Rational Sense

by Larry Bish on April 24, 2012

You might have wondered recently why so many people, perfectly good, hardworking, intelligent people, consistently act like paranoid schizophrenics; distorting, rejecting and opposing science, promoting disproven belief systems against their own self-interest.  A lot of research has been done on this question. The compelling results indicate that the brains of strictly conservative people work in decidedly different ways than the brains of those not so strictly conservative–ways that, however unfairly, do not seem flattering in an evolving society. Part of these “different ways” includes a weak ability to deal with cognitive dissonance, which means they handle challenges to their beliefs more by denying the veracity of the challenges than by questioning the beliefs. In times of immediate threat, times that demand quick decisions, we want and need brains in charge of things that function in precisely this way. Unfortunately, once the threat has been answered, this type of brain will tend to react to any change as a threat. Another field of study I’ve been reading about has to do with brain function on another level even more specific to biological processes. This research has turned up significant, even compelling, evidence that much more of the processes dealing with our reactions to perceptions takes place subconsciously than ever before imagined; so much more that the very idea of consciousness as a ruling authority over behavior might be incorrect. That is to say, researchers are seeing strong evidence (very strong) that decisions are made in the unconscious and appear to our conscious awareness afterward. In other words, it only seems like you, the idea you have of yourself as an individual, a personality, make decisions. These scientists suspect (and some, like Sam Harris, propose that decisions get made according to genetic make-up informed by the schema in your brain of all the successes and failures that have happened to you–and all the dangers, pain, pleasures, modeling from parents and the whole of your experience. This information puts a whole new face on the importance of parenting, for one thing, and challenges much of what we have thought true concerning matters of accountability as it relates to our justice system. The problem here, of course, is that what they’re finding as much as neutralizes itself because so many people will simply reject it. Ain’t that wild?  I have a theory that the people outside social norms (in prison, for example) may, in some ways, help comprise those naturally disposed to more adeptly deal with change and challenges to their present belief systems–if I can manage to help them see their dilemma I might wind up sending people out into the community more aware of their situation and how to deal with it. This may also help them respond to the world with better understanding and in a more forgiving way. They might, in a sense, leave jail better people than the people who put them there; smarter, not in IQ, the measure used in school which ignores at least 12 areas of intelligence (and probably more like twenty), but in emotional intelligence, a measure of intelligence by which many people with a high IQ come up  idiots.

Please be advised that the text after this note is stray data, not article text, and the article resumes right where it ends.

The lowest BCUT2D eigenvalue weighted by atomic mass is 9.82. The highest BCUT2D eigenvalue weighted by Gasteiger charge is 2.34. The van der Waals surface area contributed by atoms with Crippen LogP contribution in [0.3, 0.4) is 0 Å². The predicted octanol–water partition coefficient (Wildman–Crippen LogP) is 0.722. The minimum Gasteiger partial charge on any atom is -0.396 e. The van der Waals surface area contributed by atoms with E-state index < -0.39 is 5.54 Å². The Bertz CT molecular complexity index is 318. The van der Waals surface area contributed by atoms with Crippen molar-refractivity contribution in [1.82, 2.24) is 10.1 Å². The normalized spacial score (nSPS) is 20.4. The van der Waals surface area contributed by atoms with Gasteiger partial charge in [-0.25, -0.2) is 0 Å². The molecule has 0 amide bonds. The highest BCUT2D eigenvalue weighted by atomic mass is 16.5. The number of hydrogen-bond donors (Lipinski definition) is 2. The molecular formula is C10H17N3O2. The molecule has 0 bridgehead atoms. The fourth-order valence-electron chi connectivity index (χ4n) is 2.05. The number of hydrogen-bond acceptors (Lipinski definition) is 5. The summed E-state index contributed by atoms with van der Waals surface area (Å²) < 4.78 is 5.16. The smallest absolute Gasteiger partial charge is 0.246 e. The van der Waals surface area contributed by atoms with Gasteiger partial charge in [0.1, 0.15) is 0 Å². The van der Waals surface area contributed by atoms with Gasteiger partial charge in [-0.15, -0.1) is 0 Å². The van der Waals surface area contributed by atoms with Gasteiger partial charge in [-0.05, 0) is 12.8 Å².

Harris, S. Free Will: Simon and Schuster (2012)

Sowell, T.  A Conflict of Visions: Idealogical Origins of Political Struggles: Basic Books (2007) New York, NY

Tavris, C.  Mistakes Were Made (But Not by Me): Why We Justify Foolish Beliefs, Bad Decisions, and Hurtful   Acts:  Harcourt, Inc. (2008),  New York, NY

Mooney, C. The Republican Brain: The Science of Why They Deny Science–and Reality: John Wiley and Sons (2012) Hoboken, NJ

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